Difficulties In Facing The PCI Compliance

For merchants/restaurateurs, the PCI compliance is sinch, but there are those who continuesly scratching their heads figuring out how their POS system can comply with the standards set by the credit card industry.
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Sept. 8, 2009 - PRLog -- Securing Your Point Of Sale Equipment

In credit card commercials, although they show us a couple of happy shoppers swiping their credit cards as they go on a shopping spree and enjoying the convenience of a cashless society, they don't include the very real risk of identify theft at the cash register.

Monica Chauhan, director of embedded solutions for Solidcore (www.solidcore.com), a leading provider of real-time change control software, cites Gartner Group statistics showing that four out of five data breaches occur at POS (point-of-sale) systems.

Lock It Down

These Point of Sale systems are vulnerable to attacks if not properly locked down. For decades now, these embedded devices consisted of specialized hardware running proprietary software, but in recent times, where Unified Point of Sale (UPoS) has shifted the standards in the retail industry.

Chauhan have also observed that the standardization has enabled devices to become increasingly interconnected , allowing the use of off-the-rack software on commoditized hardware running commercial or open OS like Windows XP Embedded, WEPOS (Windows Embedded for Point of Service), and also Linux.

Chauhan also included, the security risks for POS equipment owners came from greater system flexibility and quicker development time of these equipments.

There Could Be Vulnerable Systems

Robert J. McCullen, chairman and CEO of Trustwave (www.trustwave.com), a security firm focused on the security of information and compliance management solutions, agreed to Chauhan that there are many, but not all, POS systems that are susceptible to attacks.

“A little dial-up swipe machine is a low-risk device,” McCullen says. “POS equipment more prone to vulnerable exploitation are those that are computer-based and/or have Internet access; the risk lies in those two prime factors.”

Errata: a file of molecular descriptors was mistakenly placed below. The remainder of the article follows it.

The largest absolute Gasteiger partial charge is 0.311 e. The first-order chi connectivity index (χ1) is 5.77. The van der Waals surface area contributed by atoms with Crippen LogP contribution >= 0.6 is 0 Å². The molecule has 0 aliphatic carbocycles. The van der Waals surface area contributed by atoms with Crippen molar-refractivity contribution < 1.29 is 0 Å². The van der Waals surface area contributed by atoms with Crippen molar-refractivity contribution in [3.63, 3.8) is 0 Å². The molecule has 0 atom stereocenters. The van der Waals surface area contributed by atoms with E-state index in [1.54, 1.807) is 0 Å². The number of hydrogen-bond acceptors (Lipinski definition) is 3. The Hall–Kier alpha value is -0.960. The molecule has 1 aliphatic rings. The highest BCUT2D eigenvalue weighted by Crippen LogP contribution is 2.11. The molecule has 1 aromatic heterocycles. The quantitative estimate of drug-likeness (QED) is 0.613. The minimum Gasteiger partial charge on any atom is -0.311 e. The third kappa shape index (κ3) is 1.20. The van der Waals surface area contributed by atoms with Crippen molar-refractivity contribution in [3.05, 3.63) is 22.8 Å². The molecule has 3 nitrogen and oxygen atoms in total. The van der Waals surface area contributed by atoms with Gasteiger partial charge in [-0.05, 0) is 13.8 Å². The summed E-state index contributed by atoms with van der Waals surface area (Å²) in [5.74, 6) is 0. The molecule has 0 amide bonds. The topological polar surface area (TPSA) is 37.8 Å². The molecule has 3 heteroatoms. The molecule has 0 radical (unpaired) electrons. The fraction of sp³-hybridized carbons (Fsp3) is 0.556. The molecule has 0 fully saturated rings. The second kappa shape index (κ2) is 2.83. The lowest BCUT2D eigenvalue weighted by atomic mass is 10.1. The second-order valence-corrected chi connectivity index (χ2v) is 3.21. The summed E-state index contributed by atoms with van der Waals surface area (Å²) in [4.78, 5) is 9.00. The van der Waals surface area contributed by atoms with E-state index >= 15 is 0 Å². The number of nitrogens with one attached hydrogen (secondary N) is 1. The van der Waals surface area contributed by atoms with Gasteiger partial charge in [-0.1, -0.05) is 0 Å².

Another thing, McCullen said that if a POS system stores credit card track data, exploitation can occur, and the swipe terminals can be exploited through tampering.

“Generally, hardware swipe terminals have low exploit risk, rather a higher risk of tampering, and thus the tampering will allow hackers to read the cards, whether through a Bluetooth device used later to get the card data or other efforts to retrieve the information,” McCullen explains.

Chauhan points out other vulnerabilities. She claims that because today’s POS systems are similar to networked PCs, they require constant patching. Chauhan also included that embedded systems have also become susceptible to attack through unauthorized and inappropriate changes as they are handed off to others in the distribution channel. With these, equipments often results to malfunctions and/or can cause the equipment to no longer meet PCI DSS (PCI Data Security Standard) requirements.

PCI DSS (PCI Data Security Standard) Challenges

Both Chauhan and McCullen agreed that POS equipment is faced with unique challenges with its PCI DSS compliance.

“Requirement 5 states that you must use and regularly update antivirus software,” Chauhan says. An ativirus software can be an overhead expense on a low-footprint POS system, she notes; however, change control software can eliminate the need for antivirus software.

For example, Chauhan explains that NEC Infrontia installed change control software on its POS offerings and thus prevented unauthorized code from breaking unpatched systems. It allowed NEC Infrontia to remove the antivirus software that was impacting the performance of its devices, according to Chauhan.

PCI DSS Requirement 6, “Develop and maintain secure systems and applications,” presents unique challenges, Chauhan notes.

“It is difficult for POS equipment providers to ensure their systems sustain PCI compliance after they are shipped through the dealer network and get put into production at the retail location,” Chauhan observes.

A large supplier of technology and POS systems for independent grocers and small chains, StoreNext (www.storenext.com), have solved their patching difficulties with PCI DSS Requirement 6 though embedded Solidcore change control in its systems.

By simply reducing its patch frequency to quarterly, StoreNext was able to reduce the amount of their time on monthly test and patch distribution cycles. Chauhan also claims that the PCI auditing requirement can be met through change control software.

Other hard areas, as McCullen stated, included data encryption and user-based access controls.


Want To Ask A Point of Sale (POS) Expert?
For more information and advice on this topic you can quickly contact a Restaurant Point of Sale professional serving your area at POS-For-Restaurants.com.

The author of this article is the Vice President of Customer Relations at http://www.pos-for-restaurants.com, with over 20 years experience in the restaurant point of sale industry.


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